Nexus 6P vs. Google Nexus Marlin – The Rumored Upgrades

Google Nexus 2016 vs Nexus 6P

The Google Nexus 6P will no longer be the go-to flagship when it comes to the Nexus lineup of smartphones. This is true because, in the next few weeks, we’ll have a new Google Nexus 2016 smartphone upon us.

According to reports, there are two phones in the making and they go by their codenames Marlin and Sailfish. The former will succeed the 2015 Google Nexus 6P, and based on the rumored leaks and speculations, we have lined up for you a head-to-head comparison to try and bring out the upgrades that are coming with the new Nexus 2016 phone.

Design and display

If rumors and speculations are to be believed, the Nexus 2016 Marlin will have a lot in common with the HTC 10, especially when looking at the two phones’ design language. Of course, this is based on the claim that HTC is behind the production of the two Google Nexus 2016 phones. There are reports that the fingerprint scanner will be placed on the back of the phone, similar to the HTC 10 flagship, while speakers will appear at the bottom end of the handset.

Expect the Google Nexus 2016 Marlin to come without the camera bump you see on the Nexus 6P, but the metallic unibody will reportedly be retained. With this year’s Nexus expected to come with a smaller display screen of 5.5 inches as compared to 5.7 inches used on the 6P, the phone will also carry a smaller form factor when compared to its predecessor. However, both will have a QHD AMOLED screen with a resolution of 2560 by 1440 pixels. Where the Nexus 6P gets a pixel density of 518ppi, the new Nexus 2016 Marlin will manage 534ppi due to the reduced screen size. This should mean you get even crispier views on the newer handset.

Google Nexus 2016 vs Nexus 6P

Being a 2015 model, the Nexus 6P has a screen that is protected by Corning’s Gorilla Glass 4. But having announced a successor to Glass 4, the new Nexus 2016 will be protected by the latest Gorilla Glass 5, which is an improvement of the former.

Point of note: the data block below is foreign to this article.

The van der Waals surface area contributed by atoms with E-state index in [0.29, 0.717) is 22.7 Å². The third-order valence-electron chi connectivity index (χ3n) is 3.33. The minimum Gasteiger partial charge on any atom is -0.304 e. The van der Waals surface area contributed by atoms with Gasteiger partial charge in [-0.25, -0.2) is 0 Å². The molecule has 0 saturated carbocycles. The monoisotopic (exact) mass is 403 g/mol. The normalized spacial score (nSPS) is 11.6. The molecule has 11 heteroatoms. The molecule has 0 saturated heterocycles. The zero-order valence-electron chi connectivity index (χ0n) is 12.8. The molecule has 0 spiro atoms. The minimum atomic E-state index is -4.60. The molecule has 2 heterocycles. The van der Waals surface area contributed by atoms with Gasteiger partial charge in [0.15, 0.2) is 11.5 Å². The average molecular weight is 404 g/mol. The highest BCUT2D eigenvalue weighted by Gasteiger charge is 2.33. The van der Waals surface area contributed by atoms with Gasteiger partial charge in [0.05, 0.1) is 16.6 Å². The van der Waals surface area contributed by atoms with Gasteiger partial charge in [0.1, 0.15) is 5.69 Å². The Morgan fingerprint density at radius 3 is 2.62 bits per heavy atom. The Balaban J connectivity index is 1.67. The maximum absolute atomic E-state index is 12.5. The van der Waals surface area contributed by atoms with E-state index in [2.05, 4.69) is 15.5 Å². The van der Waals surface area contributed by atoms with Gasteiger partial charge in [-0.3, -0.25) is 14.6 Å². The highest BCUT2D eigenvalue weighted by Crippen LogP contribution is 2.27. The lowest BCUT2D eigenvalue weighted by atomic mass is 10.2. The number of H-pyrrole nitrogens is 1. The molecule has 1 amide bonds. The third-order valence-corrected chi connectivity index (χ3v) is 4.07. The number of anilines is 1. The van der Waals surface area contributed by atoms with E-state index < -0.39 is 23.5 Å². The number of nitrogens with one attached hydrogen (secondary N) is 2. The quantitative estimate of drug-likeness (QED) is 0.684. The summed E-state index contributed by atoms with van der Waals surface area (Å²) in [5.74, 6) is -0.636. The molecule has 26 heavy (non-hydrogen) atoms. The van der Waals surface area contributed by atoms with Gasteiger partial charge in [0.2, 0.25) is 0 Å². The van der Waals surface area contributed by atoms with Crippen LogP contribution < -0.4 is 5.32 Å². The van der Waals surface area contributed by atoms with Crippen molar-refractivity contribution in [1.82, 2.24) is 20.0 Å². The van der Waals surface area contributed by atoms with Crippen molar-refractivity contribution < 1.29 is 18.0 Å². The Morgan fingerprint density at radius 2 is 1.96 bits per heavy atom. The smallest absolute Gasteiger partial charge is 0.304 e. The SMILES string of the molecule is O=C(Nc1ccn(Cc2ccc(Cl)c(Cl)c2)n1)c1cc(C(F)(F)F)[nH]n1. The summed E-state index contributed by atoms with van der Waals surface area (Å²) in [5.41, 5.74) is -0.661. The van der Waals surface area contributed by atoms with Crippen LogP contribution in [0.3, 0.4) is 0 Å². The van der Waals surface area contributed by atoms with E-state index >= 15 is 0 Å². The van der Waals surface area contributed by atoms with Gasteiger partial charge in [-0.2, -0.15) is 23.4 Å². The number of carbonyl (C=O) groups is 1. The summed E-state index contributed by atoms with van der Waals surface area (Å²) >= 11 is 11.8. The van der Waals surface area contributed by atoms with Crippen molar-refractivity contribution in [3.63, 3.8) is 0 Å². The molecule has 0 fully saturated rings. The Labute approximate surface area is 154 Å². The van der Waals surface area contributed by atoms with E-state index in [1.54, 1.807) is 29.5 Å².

Hardware and camera specs

The upcoming Google Nexus 2016 Marlin will pack either a Snapdragon 820 SoC or the newer Snapdragon 821. This will be supported by a RAM of 4GB while the storage options could be carried over from last year’s Nexus 6P, which had 32GB, 64GB, and 128GB. There are reports that a 3450mAh battery unit will be on board, which will be recharged via a USB Type-C port, just like the Nexus 6P.

Speaking of the Nexus 6P, this phablet packs a revised Snapdragon 810 SoC that is paired with a RAM of 3GB. As noted earlier, it is available in three storage options of 32GB, 64GB, and 128GB. The battery capacity is 3450mAh and it is charged via a USB Type-C, with fast charging also available.

In terms of photography, there might be some similar improvements as with the case of the hardware specs. Since HTC is taking care of the Google Nexus 2016 Marlin, expect to see a 12MP snapper on the rear with at least f/1.8 aperture, LED flash and OIS. The front could retain the 8MP used on last year’s version, but it would be a welcome move if the size of the aperture was shifted from f/2.4 to at least f/2.0. The Nexus 6P has a 12.3MP rear camera with an aperture of f/2.0 while the front part has an 8MP snapper with f/2.4 aperture.

Google Nexus 2016 vs Nexus 6P

As for the software part, the upcoming Google Nexus 2016 Marlin will be powered by Android 7.0 Nougat out of the box. However, the older Google Nexus 6P will receive the same Android Nougat update at about the same time or probably earlier, especially now that rumors are pointing towards an August official release date for the OS.

Looking at these rumors, it is easy to say that the upcoming Nexus 2016 Marlin will have more of the same performance power when compared to the Nexus 6P. Other than the slight improvements in RAM, processor model, a new HTC 10-like design and a probably enhanced camera, most of the other aspects remain unchanged.

So, will this make you want to make the shift from your current Nexus 6P to the new Google Nexus 2016 Marlin? Please let us know in the comments section below.

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4 thoughts on “Nexus 6P vs. Google Nexus Marlin – The Rumored Upgrades”

  1. I used my Nexus One for almost six years. I’ll probably use the 6P for at least as long. I’ll be watching for new features on the Nexus 2020 though.

  2. Nope. I will hang onto my 6P. Smaller screen? Speakers at the bottom instead of the stereo speakers I have now in landscape? No thanks. That’s two big CONS vs what pro? Another Gig of RAM? Again, no thanks.

    And I’ve had Android 7 beta on this thing since March. I’m good.

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